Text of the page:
Stanford University
Torres del Paine in Chile by Nora Hennessy

Photo by Syler Peralta-Ramos

Climate change is the defining challenge of the 21st century

Human activities and resource use are altering Earth’s climate, through emissions of greenhouse gases and particulates, and through alteration of the land surface. Climate change, in turn, is affecting other Earth processes. Stanford Earth faculty work across disciplines—and at the interface of atmosphere, ocean, land, ice systems, and human behavior. They characterize climate changes and help develop adaptation strategies that matter to people.  

Stanford Climate Solutions

Finding Climate Solutions

At Stanford, we focus on understanding and communicating climate change risks, as well as how to limit and adapt to those changes.

Meet some of our faculty involved in Climate Solutions

Noah Diffenbaugh
Noah Diffenbaugh

Professor of Earth System Science

Rob Jackson
Rob Jackson

Professor of Earth System Science

Chris Field
Chris Field

Professor of Earth System Science and Biology

kate maher
Kate Maher

Associate Professor of Earth System Science

Dustin Schroeder
Dustin Schroeder

Assistant Professor of Geophysics

Alexandra Konings
Alexandra Konings

Assistant Professor of Earth System Science

Research highlight

Climate change has worsened global economic inequality

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Stanford Woods Institute for the Environment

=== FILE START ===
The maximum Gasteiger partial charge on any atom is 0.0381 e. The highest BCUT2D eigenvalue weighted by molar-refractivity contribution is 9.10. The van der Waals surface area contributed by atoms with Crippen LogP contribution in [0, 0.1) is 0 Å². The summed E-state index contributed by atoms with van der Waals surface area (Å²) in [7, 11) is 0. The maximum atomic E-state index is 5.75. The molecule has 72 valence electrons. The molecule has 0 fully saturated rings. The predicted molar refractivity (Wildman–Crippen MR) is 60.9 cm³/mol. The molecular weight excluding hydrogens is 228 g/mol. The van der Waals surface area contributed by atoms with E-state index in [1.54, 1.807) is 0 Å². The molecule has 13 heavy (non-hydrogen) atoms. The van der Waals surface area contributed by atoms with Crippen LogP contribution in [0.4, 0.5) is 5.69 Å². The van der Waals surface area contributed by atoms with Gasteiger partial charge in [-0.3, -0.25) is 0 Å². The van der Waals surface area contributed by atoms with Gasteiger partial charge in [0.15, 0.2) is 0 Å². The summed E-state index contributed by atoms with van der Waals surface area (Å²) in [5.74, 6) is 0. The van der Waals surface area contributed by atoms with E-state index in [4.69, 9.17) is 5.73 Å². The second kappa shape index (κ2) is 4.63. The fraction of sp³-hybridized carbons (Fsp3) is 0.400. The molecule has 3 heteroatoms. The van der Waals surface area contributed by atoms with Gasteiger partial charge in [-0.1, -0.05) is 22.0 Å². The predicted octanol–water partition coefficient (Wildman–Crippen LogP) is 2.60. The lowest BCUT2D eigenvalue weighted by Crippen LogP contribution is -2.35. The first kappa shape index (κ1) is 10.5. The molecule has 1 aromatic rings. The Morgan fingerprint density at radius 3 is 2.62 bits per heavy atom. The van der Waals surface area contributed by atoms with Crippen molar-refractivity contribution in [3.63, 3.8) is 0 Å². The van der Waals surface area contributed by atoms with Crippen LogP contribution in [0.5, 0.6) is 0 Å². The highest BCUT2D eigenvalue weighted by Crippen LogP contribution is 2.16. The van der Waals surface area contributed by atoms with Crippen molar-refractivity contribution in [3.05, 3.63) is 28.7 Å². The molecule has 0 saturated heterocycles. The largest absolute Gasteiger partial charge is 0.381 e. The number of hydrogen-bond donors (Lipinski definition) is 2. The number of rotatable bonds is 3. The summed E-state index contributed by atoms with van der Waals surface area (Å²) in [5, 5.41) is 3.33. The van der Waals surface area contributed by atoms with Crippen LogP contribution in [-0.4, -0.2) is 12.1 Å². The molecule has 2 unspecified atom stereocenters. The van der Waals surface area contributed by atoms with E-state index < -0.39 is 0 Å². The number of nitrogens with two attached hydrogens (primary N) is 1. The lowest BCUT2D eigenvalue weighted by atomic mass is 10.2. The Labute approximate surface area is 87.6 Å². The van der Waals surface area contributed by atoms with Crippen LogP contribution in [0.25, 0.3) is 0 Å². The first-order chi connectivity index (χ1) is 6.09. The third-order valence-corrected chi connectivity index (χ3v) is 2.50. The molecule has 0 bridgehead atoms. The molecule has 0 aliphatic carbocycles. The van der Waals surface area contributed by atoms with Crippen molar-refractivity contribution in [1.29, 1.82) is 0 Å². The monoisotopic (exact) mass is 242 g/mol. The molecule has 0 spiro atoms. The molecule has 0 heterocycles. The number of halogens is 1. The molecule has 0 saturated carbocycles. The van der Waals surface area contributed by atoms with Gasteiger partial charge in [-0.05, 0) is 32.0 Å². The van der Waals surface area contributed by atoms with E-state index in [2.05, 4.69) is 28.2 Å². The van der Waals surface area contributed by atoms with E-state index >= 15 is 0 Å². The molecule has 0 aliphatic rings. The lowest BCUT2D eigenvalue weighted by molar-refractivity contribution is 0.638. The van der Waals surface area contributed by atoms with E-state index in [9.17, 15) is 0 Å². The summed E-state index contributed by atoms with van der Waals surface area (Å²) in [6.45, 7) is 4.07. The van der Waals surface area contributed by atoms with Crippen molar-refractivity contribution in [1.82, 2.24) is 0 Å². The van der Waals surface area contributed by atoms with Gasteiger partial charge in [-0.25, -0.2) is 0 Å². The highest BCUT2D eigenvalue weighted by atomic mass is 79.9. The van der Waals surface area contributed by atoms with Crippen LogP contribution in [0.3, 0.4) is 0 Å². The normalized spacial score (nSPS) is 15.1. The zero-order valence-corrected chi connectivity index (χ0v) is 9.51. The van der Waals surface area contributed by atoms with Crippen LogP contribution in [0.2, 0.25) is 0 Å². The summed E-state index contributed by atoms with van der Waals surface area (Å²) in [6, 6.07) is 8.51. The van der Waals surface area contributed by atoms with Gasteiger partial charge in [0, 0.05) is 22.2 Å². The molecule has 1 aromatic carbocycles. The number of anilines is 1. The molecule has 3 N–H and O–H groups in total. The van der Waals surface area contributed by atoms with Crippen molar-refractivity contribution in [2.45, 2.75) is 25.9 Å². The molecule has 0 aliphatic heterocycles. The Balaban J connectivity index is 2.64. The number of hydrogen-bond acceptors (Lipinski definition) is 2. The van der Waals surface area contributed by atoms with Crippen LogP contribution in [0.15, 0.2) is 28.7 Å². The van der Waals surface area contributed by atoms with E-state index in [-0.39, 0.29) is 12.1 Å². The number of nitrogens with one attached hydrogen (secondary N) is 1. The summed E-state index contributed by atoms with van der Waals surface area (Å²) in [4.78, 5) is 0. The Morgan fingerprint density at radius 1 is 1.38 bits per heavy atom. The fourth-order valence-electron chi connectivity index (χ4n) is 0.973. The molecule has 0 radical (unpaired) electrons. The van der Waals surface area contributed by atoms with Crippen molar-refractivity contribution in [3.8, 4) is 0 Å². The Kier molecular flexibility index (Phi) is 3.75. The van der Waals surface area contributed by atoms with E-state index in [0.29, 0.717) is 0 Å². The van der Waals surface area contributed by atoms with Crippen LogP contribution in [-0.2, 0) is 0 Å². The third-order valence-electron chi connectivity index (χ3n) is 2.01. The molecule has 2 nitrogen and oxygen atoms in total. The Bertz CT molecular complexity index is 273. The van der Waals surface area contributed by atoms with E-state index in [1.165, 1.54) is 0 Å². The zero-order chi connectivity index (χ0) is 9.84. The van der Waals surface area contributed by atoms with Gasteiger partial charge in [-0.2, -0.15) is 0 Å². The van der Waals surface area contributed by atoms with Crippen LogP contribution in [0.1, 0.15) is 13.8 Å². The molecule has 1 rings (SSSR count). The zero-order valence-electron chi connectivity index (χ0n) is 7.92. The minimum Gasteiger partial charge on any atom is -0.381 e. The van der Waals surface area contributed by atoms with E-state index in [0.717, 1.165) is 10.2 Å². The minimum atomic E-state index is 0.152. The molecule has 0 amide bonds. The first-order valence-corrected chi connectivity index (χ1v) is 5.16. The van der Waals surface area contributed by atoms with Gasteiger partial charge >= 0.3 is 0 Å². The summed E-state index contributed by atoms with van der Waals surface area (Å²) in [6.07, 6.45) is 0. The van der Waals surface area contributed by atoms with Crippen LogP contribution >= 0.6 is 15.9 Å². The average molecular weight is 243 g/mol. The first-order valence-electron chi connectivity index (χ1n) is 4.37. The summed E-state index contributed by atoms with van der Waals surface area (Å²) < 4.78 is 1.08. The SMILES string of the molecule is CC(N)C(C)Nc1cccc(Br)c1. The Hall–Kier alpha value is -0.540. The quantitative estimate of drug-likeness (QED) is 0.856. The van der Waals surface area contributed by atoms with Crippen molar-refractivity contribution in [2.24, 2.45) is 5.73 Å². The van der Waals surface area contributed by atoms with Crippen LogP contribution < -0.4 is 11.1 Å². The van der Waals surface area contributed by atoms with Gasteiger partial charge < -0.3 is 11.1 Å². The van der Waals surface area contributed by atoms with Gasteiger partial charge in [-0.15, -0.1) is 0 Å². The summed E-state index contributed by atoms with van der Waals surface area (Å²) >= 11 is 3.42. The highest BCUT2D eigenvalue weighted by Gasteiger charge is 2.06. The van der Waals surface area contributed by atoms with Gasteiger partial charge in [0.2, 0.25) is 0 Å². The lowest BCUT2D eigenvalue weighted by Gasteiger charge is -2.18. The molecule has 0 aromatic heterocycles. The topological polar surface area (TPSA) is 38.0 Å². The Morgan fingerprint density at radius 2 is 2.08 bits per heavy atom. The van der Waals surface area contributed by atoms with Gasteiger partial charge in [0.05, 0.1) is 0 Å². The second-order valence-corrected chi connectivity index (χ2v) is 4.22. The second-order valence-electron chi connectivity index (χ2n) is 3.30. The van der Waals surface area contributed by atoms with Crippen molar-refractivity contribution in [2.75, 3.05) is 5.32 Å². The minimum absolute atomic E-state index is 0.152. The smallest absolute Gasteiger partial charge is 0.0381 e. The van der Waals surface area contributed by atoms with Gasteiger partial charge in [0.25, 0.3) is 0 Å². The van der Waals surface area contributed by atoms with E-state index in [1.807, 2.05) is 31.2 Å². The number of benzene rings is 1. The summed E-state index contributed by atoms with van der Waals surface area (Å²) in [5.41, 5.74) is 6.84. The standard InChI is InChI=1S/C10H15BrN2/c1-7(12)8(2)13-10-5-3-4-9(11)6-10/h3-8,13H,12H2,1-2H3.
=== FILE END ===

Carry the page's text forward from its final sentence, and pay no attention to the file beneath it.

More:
The institute creates research programs to tackle sustainability challenges and connects scholars with decision makers to develop practical solutions to real-world problems.

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Climate solutions-related news

Longer, more extreme wildfire seasons

A new study finds that autumn days with extreme fire weather have more than doubled in California since the early 1980s due to climate change.

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How social squid communicate in the dark

Researchers begin to reveal how social squid communicate in the near-blackness of the deep sea.

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Crop diversity can buffer the effects of climate change

The researchers found that farms with diverse crops planted together provide more secure, stable habitats for wildlife and are more resilient to climate change than the single-crop standard that dominates today’s agriculture industry.

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Climate change means more extreme weather than predicted

Analysis shows global warming is intensifying the occurrence of unprecedented hot spells and downpours faster than predicted by historical trends. New approaches for incorporating global warming into extreme weather analysis could improve global risk management.

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